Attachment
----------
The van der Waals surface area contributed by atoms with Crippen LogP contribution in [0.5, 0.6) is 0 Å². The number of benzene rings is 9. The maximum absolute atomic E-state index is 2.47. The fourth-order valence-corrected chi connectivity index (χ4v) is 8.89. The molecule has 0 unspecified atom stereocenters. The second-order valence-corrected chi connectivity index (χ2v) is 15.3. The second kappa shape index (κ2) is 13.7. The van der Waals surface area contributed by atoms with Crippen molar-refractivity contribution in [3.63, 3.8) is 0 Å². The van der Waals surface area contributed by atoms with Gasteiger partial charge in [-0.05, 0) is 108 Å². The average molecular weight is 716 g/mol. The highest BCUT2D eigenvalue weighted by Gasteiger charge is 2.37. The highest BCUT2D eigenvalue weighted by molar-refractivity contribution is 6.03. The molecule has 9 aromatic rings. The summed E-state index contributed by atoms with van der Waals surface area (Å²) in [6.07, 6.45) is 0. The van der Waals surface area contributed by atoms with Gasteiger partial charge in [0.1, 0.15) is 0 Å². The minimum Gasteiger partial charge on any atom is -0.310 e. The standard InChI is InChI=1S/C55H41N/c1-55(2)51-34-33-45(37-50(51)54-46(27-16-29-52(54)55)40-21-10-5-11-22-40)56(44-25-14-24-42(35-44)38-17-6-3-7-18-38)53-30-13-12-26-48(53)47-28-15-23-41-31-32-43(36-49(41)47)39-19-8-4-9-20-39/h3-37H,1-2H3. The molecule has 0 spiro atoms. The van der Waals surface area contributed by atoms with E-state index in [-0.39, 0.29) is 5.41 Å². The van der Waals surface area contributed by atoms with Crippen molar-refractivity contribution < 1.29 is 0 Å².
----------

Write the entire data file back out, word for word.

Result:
The van der Waals surface area contributed by atoms with Crippen LogP contribution in [0.5, 0.6) is 0 Å². The number of benzene rings is 9. The maximum absolute atomic E-state index is 2.47. The fourth-order valence-corrected chi connectivity index (χ4v) is 8.89. The molecule has 0 unspecified atom stereocenters. The second-order valence-corrected chi connectivity index (χ2v) is 15.3. The second kappa shape index (κ2) is 13.7. The van der Waals surface area contributed by atoms with Crippen molar-refractivity contribution in [3.63, 3.8) is 0 Å². The van der Waals surface area contributed by atoms with Gasteiger partial charge in [-0.05, 0) is 108 Å². The average molecular weight is 716 g/mol. The highest BCUT2D eigenvalue weighted by Gasteiger charge is 2.37. The highest BCUT2D eigenvalue weighted by molar-refractivity contribution is 6.03. The molecule has 9 aromatic rings. The summed E-state index contributed by atoms with van der Waals surface area (Å²) in [6.07, 6.45) is 0. The van der Waals surface area contributed by atoms with Gasteiger partial charge in [0.1, 0.15) is 0 Å². The minimum Gasteiger partial charge on any atom is -0.310 e. The standard InChI is InChI=1S/C55H41N/c1-55(2)51-34-33-45(37-50(51)54-46(27-16-29-52(54)55)40-21-10-5-11-22-40)56(44-25-14-24-42(35-44)38-17-6-3-7-18-38)53-30-13-12-26-48(53)47-28-15-23-41-31-32-43(36-49(41)47)39-19-8-4-9-20-39/h3-37H,1-2H3. The molecule has 0 spiro atoms. The van der Waals surface area contributed by atoms with E-state index in [-0.39, 0.29) is 5.41 Å². The van der Waals surface area contributed by atoms with Crippen molar-refractivity contribution < 1.29 is 0 Å².